The summer after I graduated from college Courtney and I spent a few weeks backpacking through Italy and Greece. We hit most of the major cities, saw most of the major sites and met some pretty awesome people. But as for many people who visit Italy, the food was a major highlight of our trip. We enjoyed large Italian lunches followed by several gelato stops between our large Italian dinners. Luckily, we also walked more than I’ve ever walked in my life. I still remember the night we had Pappa al Pomodoro, a delicious Tuscan tomato and bread soup. We were high on a hill-top in Florence, at an outdoor table overlooking the city. We were drinking wine. It was lovely.
Upon returning, I immediately packed up my stuff and moved to Petersburg, Virginia to work on the Obama campaign. In other words, I quickly went from some of the best cuisine in the world to the Campaign Diet, which many of you know consists of frozen X, convenience store Y and “I have a shelf-life longer than you’ve been alive” Z. By the time I moved to D.C. I was more than ready to transition back to cooking healthy, fresh meals.
I don’t remember whether it was our anniversary or Valentines Day, but my gift to Courtney (who at this point was living in Richmond working as a co-op for DuPont) was two Italian cookbooks and the promise that I’d cook him meals from them. The tomato bread soup stuck out in my mind so much that I bought the second cookbook just because it had that recipe. Well, two and a half years later, I made it for the first time. And reminisced about Italy.
Tomato and Bread Soup from Fresh Italian by Marina Filippelli
- 2 teaspoons olive oil
- 1 small onion, finely chopped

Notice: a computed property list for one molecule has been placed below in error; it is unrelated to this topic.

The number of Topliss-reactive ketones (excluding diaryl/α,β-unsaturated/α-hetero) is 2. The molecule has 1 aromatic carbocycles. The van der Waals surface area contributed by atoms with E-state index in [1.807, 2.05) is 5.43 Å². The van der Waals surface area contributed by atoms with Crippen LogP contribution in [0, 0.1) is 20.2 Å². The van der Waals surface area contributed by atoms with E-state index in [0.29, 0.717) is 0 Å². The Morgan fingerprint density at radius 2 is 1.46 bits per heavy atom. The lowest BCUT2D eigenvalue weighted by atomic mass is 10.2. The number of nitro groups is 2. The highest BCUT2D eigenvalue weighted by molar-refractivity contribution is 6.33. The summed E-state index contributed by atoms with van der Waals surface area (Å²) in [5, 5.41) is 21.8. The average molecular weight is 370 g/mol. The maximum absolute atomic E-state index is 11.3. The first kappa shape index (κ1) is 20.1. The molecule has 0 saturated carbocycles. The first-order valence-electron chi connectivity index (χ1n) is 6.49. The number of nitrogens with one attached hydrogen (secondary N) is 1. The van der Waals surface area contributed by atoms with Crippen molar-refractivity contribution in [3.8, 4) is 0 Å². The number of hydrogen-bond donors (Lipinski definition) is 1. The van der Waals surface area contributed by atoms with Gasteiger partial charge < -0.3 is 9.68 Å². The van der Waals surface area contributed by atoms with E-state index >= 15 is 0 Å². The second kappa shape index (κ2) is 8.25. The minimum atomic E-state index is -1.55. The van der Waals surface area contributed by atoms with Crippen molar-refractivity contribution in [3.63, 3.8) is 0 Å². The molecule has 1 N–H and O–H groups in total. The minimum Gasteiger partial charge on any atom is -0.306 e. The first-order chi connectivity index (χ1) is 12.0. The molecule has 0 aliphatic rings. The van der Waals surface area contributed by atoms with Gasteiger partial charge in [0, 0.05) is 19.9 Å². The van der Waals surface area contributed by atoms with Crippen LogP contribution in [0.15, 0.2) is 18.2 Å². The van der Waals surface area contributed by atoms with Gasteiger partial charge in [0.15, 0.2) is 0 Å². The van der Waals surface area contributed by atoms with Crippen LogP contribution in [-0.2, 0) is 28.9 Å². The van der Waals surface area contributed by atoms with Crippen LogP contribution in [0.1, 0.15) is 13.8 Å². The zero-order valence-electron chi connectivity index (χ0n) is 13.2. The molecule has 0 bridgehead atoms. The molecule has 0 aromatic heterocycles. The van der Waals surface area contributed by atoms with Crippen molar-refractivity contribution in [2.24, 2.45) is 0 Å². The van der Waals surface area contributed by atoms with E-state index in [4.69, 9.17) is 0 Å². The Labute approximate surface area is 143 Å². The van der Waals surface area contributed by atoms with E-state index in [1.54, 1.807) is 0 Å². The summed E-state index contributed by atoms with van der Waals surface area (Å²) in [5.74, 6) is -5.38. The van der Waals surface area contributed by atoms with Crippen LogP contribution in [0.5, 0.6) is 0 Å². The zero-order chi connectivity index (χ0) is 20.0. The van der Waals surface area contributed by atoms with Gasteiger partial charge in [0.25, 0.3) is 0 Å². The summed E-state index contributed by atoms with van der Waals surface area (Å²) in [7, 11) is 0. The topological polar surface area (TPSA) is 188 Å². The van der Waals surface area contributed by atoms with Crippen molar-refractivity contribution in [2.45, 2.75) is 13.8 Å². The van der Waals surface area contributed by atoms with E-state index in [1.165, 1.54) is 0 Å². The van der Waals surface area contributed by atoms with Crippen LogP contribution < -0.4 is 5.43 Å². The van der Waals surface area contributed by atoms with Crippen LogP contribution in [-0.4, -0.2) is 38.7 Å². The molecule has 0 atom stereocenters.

- 2 garlic gloves, crushed
- 2.5 lb tomatoes, skinned and roughly chopped*
- 2.5 cups vegetable stock**
- 7 oz day old crusty bread, crust removed
- 15 large basil leaves torn
- oil for drizzling
- 15 large basil leaves, torn
- Heat the olive oil in a large, heavy saucepan over low heat. Add onion and cook, stirring occasionally, for 10 minutes or until softened. Add garlic and cook, stirring for 1 minute.
- Stir in tomatoes and their juice and simmer gently for 30 minutes
- Pour in the stock and bring to a boil, then bread the bread into large chunks and stir into the soup until it absorbs the liquid and begins to break down. If too thick, add some boiling water.
- Remove from heat, stir in basic and cover with a tight-fitting lid. Allow to cool for at least 30 minutes before serving.
Nutrition: (serves 4): 209 cal, 7g protein, 35g carbohydrate, 5g fat, 6g fiber.
Place tomatoes in a heat proof bowl and cover with boiling water. Let sit for 30 seconds or until skin has loosened. When cool, cut a small cross at the base of each tomato, peel and discard the skin.
**Basic vegetable stock (I highly recommend making this a day or so in advance)
- 1 large onion, roughly chopped
- 2 carrots, 1 large onion, roughly chopped
- 2 celery sticks, 1 large onion, roughly chopped
- 2 leeks, 1 large onion, roughly chopped
- 1 fennel bulb, 1 large onion, roughly chopped
- 2 bay leaves
- handful of parsley
- 2 sprigs thyme
- 6 black peppercorns
- 1 tablespoon peanut oil
- 8 pints of water
- Place vegetables, herbs and peppercorns in a large saucepan. Stir in the oil, cover and cook over a medium heat, stirring occasionally, for about 10 minutes or until the vegetables are softened and just beginning to brown.
- Pour in the water and bring to a boil over high heat. Skim off any scum that rises to the surface, then simmer, uncovered, over a medium heat for one hour, skimming occasionally. Set aside to cool.
- Strain the stock into a clean pan. Boil vigorously until reduced by half. Once cooled, store the stock in a covered container in the refrigerator or freeze.